I’ve known a lot of people who’ve smirked at the fact that we worship our cattle. To us, our livestock are family- we address them by their names, and raise them just like a daughter or a son. We celebrate and thank them for a bountiful harvest and a prosperous new year in the month of Thai that usually begins mid-January. A lot has transitioned from the time my grandmother would phone my parents to share the delightful news that the cow has yielded a healthy offspring. We are now fighting for a rare breed, that is on the verge of extinction because of artificial insemination.
Peaceful protests have been in the wake across the state of Tamil Nadu, including a large congregation of people on the shore of Marina Beach. The world’s second longest beach derived its pride today from the results of pain and protests, where an ordinance has been passed by the State Government of Tamil Nadu, and has received the assent of the President. However, the celebration will be completely fruitful only without the knowledge that the ban will not be brought in again, in a different form. The addressal to that lies in the 9th Schedule of the Constitution of India, that allows for amendments to our fundamental rights.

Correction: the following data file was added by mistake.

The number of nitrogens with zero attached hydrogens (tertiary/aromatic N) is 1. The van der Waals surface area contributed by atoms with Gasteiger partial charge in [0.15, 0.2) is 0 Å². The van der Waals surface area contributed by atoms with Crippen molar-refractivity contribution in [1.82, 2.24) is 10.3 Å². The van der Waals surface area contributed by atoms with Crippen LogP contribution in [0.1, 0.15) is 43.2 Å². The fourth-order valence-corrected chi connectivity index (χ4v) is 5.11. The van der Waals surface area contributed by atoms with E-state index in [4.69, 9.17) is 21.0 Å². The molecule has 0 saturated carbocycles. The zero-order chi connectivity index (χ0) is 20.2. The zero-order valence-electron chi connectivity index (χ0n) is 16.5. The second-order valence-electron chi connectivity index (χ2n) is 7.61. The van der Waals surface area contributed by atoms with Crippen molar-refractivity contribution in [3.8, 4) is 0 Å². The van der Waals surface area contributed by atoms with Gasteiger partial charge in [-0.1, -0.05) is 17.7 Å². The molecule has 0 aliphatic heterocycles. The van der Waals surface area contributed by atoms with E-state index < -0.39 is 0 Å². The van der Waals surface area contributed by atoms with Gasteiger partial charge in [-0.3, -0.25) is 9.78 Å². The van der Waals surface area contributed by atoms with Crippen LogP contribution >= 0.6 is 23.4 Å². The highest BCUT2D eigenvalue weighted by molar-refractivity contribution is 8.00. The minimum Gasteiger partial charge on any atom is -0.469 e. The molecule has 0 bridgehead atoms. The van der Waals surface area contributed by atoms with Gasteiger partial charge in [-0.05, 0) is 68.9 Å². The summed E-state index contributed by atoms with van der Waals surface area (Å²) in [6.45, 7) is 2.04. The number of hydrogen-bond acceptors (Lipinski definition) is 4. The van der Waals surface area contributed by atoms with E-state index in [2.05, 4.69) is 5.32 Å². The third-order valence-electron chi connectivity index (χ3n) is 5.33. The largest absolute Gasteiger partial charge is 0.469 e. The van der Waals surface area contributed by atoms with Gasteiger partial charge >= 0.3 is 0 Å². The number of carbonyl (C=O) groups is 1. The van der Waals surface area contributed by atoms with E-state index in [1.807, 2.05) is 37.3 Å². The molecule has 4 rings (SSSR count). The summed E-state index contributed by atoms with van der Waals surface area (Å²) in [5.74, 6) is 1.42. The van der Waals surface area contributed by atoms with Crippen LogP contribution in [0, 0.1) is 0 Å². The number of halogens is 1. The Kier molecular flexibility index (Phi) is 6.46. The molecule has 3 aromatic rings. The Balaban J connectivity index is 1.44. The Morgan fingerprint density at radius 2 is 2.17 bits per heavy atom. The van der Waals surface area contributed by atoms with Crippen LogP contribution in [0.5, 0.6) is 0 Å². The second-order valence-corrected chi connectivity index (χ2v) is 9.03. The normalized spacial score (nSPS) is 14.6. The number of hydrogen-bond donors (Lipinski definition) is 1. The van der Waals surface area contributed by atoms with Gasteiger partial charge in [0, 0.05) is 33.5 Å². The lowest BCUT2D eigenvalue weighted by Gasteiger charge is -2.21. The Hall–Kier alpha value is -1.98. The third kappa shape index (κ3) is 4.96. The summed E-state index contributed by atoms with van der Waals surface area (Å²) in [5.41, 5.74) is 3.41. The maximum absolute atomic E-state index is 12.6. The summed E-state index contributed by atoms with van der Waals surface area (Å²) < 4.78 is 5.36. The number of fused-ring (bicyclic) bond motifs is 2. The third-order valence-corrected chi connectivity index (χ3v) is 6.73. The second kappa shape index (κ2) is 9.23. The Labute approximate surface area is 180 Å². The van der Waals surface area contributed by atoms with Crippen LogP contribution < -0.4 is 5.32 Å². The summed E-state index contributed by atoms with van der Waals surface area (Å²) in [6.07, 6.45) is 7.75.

All said and done, we have tried our best to save Jallikattu, not just for ourselves, but for you and your generations as well.
Boro, Prasanta and others, ‘IJSN VOL7(1)16 1R’, J.S.N, mmxvi, 77 (2016), 1–5 <http://scienceandnature.org/IJSN_Vol7(1)J2016/IJSN-VOL7(1)16-1R.pdf> [accessed 23 January 2017]